Don’t Judge Faith By Feelings

Any author knows the importance of writing for a specific audience. Social media, unfortunately, throws a wrench in that traditional wisdom as one’s words quickly spread to readers with circumstances and dispositions you either weren’t anticipating or weren’t addressing. There’s a reason you can’t even tweet a picture of the blue sky without somebody accusing you of hating clouds.

I say all of this to explain that I’m not really taking issue with James White over a recent tweet of his; it’s just that I and many other Christians who saw it on Twitter are absolutely the wrong audience for it.

This can be a great message for those beset by the kinds of worries Jesus talks about in the Sermon on the Mount. The gentle admonishment over faithlessness is really just there to nudge us towards the glorious reality of Christ’s victory that puts our daily struggles in perspective.

Unfortunately, we live in an age of anxieties that are anything but ordinary. Many people don’t experience anxiety as a discrete feelings triggered by specific uncertainties about tomorrow; they experience it as an ever-present emotional fog attaching itself to anything & everything that’s handy. Whether that takes the form of something clinical like Generalized Anxiety Disorder or some other peculiar circumstance of modern life, it profoundly changes the way this kind of message is received.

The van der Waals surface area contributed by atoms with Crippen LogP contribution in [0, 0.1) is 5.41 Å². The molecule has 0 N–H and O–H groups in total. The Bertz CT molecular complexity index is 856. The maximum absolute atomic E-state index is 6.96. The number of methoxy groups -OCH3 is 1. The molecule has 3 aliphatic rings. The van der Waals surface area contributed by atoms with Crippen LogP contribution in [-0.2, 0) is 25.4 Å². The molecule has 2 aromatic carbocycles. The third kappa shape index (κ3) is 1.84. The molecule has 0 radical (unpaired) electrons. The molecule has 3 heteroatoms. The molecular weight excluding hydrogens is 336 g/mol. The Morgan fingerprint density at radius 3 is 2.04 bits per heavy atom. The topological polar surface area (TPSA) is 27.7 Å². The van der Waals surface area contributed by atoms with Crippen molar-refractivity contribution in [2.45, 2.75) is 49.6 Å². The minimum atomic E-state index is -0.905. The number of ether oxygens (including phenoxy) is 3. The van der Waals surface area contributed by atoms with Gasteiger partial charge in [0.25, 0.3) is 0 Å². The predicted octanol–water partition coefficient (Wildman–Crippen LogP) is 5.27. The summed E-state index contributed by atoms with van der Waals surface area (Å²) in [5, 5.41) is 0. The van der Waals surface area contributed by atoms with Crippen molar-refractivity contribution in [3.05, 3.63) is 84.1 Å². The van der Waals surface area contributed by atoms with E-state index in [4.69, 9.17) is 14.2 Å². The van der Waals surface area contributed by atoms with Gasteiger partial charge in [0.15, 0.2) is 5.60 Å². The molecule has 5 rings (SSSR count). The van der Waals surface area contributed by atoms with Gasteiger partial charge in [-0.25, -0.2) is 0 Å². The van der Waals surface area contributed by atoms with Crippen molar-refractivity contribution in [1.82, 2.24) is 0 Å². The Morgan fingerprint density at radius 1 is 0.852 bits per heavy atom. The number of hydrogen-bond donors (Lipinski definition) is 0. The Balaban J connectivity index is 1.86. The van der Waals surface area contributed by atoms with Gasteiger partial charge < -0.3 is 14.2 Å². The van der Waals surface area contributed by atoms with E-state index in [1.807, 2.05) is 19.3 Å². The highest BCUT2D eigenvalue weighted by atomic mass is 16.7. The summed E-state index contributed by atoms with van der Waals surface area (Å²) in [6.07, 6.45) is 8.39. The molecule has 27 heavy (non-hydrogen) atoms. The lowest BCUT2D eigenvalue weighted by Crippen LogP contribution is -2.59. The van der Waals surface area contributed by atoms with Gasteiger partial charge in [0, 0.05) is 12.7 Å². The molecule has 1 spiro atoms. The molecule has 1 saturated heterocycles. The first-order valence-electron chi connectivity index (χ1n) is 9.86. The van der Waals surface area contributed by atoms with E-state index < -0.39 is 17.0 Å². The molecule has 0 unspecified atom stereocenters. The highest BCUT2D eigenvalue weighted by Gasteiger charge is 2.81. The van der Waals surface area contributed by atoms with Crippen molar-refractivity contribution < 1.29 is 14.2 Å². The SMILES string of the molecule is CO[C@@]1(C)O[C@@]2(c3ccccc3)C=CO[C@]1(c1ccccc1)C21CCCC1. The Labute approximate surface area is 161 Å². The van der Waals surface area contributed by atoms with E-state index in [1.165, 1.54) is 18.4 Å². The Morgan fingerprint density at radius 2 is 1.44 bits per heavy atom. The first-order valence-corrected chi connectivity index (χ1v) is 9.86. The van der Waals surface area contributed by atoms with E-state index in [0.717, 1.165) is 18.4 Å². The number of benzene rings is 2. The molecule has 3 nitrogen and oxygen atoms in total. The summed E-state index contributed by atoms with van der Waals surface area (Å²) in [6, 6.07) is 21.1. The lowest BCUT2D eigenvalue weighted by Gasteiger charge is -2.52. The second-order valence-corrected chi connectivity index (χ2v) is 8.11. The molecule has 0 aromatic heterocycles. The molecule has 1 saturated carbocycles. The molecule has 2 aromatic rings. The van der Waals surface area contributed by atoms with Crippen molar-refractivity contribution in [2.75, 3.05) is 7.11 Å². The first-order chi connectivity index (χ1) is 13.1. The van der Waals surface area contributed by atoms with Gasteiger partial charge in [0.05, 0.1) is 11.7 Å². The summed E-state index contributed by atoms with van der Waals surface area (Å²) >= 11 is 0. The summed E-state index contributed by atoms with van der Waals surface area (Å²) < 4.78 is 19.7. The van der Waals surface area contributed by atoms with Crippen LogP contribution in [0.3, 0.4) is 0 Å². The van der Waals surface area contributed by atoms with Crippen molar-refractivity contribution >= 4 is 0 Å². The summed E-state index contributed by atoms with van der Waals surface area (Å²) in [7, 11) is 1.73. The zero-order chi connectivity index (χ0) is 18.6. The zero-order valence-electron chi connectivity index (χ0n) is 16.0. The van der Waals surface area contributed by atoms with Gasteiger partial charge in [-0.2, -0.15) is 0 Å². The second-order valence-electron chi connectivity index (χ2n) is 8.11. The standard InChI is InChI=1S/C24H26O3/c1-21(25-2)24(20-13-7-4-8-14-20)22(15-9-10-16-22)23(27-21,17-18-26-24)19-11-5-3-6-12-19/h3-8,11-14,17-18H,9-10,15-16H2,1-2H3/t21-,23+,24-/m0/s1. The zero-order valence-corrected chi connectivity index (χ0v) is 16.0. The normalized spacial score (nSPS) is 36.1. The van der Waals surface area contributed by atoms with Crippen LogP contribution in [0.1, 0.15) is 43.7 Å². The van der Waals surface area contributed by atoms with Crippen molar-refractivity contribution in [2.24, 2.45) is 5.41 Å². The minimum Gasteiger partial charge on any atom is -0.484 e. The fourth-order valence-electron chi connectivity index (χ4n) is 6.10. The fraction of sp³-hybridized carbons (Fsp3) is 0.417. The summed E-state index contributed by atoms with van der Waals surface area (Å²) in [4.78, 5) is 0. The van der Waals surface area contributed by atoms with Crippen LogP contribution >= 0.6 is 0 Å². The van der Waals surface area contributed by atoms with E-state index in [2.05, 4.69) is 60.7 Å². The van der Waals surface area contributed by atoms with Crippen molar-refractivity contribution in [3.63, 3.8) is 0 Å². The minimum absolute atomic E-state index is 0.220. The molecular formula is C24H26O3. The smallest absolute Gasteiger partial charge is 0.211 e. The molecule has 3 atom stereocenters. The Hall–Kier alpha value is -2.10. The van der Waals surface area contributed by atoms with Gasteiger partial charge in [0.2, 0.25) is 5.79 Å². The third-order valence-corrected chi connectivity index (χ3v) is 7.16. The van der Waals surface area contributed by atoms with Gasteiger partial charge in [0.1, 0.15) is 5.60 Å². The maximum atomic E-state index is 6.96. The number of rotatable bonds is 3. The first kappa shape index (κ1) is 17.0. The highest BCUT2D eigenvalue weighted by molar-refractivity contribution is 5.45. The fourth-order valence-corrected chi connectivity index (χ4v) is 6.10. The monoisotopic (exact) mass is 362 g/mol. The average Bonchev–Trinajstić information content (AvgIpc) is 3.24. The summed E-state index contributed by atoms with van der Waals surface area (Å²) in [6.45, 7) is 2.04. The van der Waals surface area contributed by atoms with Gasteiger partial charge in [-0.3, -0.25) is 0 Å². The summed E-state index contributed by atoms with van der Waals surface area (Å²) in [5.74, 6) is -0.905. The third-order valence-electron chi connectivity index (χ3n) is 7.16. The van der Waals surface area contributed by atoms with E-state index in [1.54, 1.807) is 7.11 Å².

The problem is the presumption that the message should be comforting–that it will soothe the anxieties of those who trust in Christ. But when one’s anxiety isn’t really proceeding from specific worries about the world, contemplating Christ’s ultimate victory over the world doesn’t really do anything to relieve it. When that relief fails to materialize, the gentle admonishment over faithlessness is no longer gentle and no longer helpful. Instead, it places saving faith as mutually exclusive with feelings that you cannot get rid of. And because you can’t, it effectively condemns you as a non-believer for your anxiety.

There’s a very intuitive line of thinking at work here: We’re saved by faith–trust in Christ–and feelings of anxiety are at odds with trust, so if you’re too anxious, then you must not have sufficient faith. But intuitive or not, it’s false because it’s treating faith as a feeling–specifically, the kind of feeling that can be crowded out by opposite feelings.

So for Christians in those kinds of circumstances, the message that should offer hope just gives them something new (and false) to be anxious about. Those Christians need a different message: Don’t judge your salvation by your feelings; judge it by what Christ has done for you.

Christian faith may not be hermetically sealed from our feelings, but it does transcend them. Trust in God persists even during bouts of anxiety. I, for example, suffered from some low-level background anxiety for most of my adult life. It wasn’t anything serious enough to seek a diagnosis or medication. It didn’t really interfere with my life, it was just unpleasant. But last year, I decided to try taking a thiamine supplement for an unrelated health issue. I’m not exaggerating when I say that the anxiety very suddenly and very completely disappeared a mere 2 hours after taking the first dose. It was as though it had just been cut off with a knife. Needless to say, I’m still taking the supplement–and thankfully, the anxiety never returned.